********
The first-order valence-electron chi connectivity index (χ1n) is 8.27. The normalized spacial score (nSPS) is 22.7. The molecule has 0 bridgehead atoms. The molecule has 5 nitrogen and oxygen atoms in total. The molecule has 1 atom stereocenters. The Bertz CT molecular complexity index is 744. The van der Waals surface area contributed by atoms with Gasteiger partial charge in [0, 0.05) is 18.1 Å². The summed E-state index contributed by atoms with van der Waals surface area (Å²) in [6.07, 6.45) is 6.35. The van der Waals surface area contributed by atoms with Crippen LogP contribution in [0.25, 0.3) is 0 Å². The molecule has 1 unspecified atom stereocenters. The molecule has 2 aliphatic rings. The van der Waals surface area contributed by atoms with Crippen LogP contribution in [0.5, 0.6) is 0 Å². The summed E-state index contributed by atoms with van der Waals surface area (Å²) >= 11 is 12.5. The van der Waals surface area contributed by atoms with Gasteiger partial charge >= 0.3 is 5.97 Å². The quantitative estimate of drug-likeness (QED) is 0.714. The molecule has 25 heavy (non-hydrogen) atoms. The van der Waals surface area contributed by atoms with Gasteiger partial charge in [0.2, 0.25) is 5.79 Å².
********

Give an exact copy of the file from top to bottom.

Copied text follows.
The first-order valence-electron chi connectivity index (χ1n) is 8.27. The normalized spacial score (nSPS) is 22.7. The molecule has 0 bridgehead atoms. The molecule has 5 nitrogen and oxygen atoms in total. The molecule has 1 atom stereocenters. The Bertz CT molecular complexity index is 744. The van der Waals surface area contributed by atoms with Gasteiger partial charge in [0, 0.05) is 18.1 Å². The summed E-state index contributed by atoms with van der Waals surface area (Å²) in [6.07, 6.45) is 6.35. The van der Waals surface area contributed by atoms with Crippen LogP contribution in [0.25, 0.3) is 0 Å². The molecule has 1 unspecified atom stereocenters. The molecule has 2 aliphatic rings. The van der Waals surface area contributed by atoms with Crippen LogP contribution in [0.5, 0.6) is 0 Å². The summed E-state index contributed by atoms with van der Waals surface area (Å²) >= 11 is 12.5. The van der Waals surface area contributed by atoms with Gasteiger partial charge >= 0.3 is 5.97 Å². The quantitative estimate of drug-likeness (QED) is 0.714. The molecule has 25 heavy (non-hydrogen) atoms. The van der Waals surface area contributed by atoms with Gasteiger partial charge in [0.2, 0.25) is 5.79 Å².